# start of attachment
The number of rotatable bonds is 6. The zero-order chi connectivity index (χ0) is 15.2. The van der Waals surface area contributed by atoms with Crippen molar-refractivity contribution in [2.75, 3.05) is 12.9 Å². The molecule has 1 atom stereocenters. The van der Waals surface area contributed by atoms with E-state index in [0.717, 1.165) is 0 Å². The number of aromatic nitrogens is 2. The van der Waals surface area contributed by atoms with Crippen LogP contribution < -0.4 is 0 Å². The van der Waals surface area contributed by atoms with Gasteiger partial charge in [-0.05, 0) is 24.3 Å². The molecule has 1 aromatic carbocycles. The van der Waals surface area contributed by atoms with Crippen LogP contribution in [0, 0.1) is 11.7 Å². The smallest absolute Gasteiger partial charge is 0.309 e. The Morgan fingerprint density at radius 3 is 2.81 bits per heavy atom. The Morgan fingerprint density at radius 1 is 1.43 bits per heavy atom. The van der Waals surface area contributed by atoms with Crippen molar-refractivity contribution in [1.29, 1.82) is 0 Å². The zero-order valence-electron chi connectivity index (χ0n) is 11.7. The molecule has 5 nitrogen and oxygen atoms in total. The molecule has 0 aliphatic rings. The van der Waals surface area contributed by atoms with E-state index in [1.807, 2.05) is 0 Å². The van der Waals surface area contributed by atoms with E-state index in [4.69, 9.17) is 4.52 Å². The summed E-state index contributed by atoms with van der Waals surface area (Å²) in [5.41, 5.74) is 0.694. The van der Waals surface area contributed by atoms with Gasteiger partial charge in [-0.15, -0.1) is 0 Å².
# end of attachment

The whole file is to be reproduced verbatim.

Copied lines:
The number of rotatable bonds is 6. The zero-order chi connectivity index (χ0) is 15.2. The van der Waals surface area contributed by atoms with Crippen molar-refractivity contribution in [2.75, 3.05) is 12.9 Å². The molecule has 1 atom stereocenters. The van der Waals surface area contributed by atoms with E-state index in [0.717, 1.165) is 0 Å². The number of aromatic nitrogens is 2. The van der Waals surface area contributed by atoms with Crippen LogP contribution < -0.4 is 0 Å². The van der Waals surface area contributed by atoms with Gasteiger partial charge in [-0.05, 0) is 24.3 Å². The molecule has 1 aromatic carbocycles. The van der Waals surface area contributed by atoms with Crippen LogP contribution in [0, 0.1) is 11.7 Å². The smallest absolute Gasteiger partial charge is 0.309 e. The Morgan fingerprint density at radius 3 is 2.81 bits per heavy atom. The Morgan fingerprint density at radius 1 is 1.43 bits per heavy atom. The van der Waals surface area contributed by atoms with Crippen molar-refractivity contribution in [1.29, 1.82) is 0 Å². The zero-order valence-electron chi connectivity index (χ0n) is 11.7. The molecule has 5 nitrogen and oxygen atoms in total. The molecule has 0 aliphatic rings. The van der Waals surface area contributed by atoms with E-state index in [1.807, 2.05) is 0 Å². The van der Waals surface area contributed by atoms with E-state index in [4.69, 9.17) is 4.52 Å². The summed E-state index contributed by atoms with van der Waals surface area (Å²) in [5.41, 5.74) is 0.694. The van der Waals surface area contributed by atoms with Gasteiger partial charge in [-0.15, -0.1) is 0 Å².